• The direction of retreating monsoon becomes North-Easterly (hence called N.E. monsoon after full development). It causes rains in the coastal areas of Tamil Nadu. Elsewhere the season is marked by dry weather.
  • Weather during this period is also influenced by a number of very violent and distractive tropical cyclones. Such cyclones are less frequent in the Arabian Sea.

Climate Regions of India

The climatic division of India is based upon Trewartha's scheme, which is a modi-fied form of Koppen's system and it corresponds with the vegetative, agricultural and geographical regions of India. Math climatic regions of India include.

  • Tropical Rain Forest (AW): It is found on the west coastal plain, the west-ern ghats and some parts of Assam. It is characterised by high temperature in winter not below 18.2°C; and in summer about 29°C. The average rain-fall exceeds 200 cm.
  • Tropical Savana (AW): It is located in peninsular region except the semi-arid zone in the leeside of Assam. It is characterised by high temperature in winter not below 18.2°C; and in summer about 29°C. The average rainfall exceeds 200 cm.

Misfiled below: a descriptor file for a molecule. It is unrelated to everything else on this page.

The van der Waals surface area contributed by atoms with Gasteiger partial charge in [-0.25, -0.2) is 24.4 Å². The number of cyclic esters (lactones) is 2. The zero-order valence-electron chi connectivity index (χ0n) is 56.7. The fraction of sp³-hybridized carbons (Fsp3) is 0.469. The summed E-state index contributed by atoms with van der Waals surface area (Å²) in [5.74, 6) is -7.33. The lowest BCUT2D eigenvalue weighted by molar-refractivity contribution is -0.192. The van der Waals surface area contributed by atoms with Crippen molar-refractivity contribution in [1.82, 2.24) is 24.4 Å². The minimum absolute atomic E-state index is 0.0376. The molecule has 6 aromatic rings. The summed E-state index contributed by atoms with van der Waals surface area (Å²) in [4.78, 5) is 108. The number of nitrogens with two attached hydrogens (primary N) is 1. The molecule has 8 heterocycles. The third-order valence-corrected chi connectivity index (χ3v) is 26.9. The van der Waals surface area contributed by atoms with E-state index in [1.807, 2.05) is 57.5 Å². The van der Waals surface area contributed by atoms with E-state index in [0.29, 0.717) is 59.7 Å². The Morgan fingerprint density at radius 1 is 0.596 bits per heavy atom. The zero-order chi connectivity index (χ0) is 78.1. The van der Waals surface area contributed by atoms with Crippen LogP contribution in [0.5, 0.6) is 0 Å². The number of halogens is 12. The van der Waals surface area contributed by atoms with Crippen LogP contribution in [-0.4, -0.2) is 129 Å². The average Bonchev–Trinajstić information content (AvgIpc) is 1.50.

• Tropical Semi-arid Steppe (BS): Prevails in the rain-shadow belt running southward from central Maharashtra to Tamil Nadu in the leeside of the Sahyadris and Cardamom Hills. It is characterised by low rainfall which varies from 38 cm to 80 cm, high temperature between 20° and 30°C.
  • Tropical and Sub-Tropical Steppe (BSh): Occurs over Punjab extending to Kutch region. The Thar desert is in the west and the more humid climate of the Ganga plain and the peninsula to its east and south respectively. Characterised by the annual rainfall of 30.5 cm to 63.5 cm, temperature from 12°C (January) to 35°C (June).
  • Tropical Desert (BWh): The area includes the western parts of Barmer, Jaisalmer and Bikaner districts of Rajasthan. A large portion of Kutch peninsula along with Thar Desert is also included. It is characterised by scanty rainfall (30 cm average) with few parts receiving 12 cm annual rainfall. Temperature is above 35°C.
  • Humid Sub-tropical with Dry Winter (CWa): The area includes south of the Himalayas, East of the tropical and sub-tropical steppe and north of tropical Savana. It is characterised by rainfall of 63.5 cm to 254 cm, most of it is received during the south west monsoon season.
  • Mountain Climate (H): The area lies above 6000 metre of sea-level. Examples are the Himalayas and Karakoram ranges. Temperature decreases with altitude. The Trans-Himalayan region particularly Ladakh has a dry and cold climate—what may be called cold desert. Drought is permanent.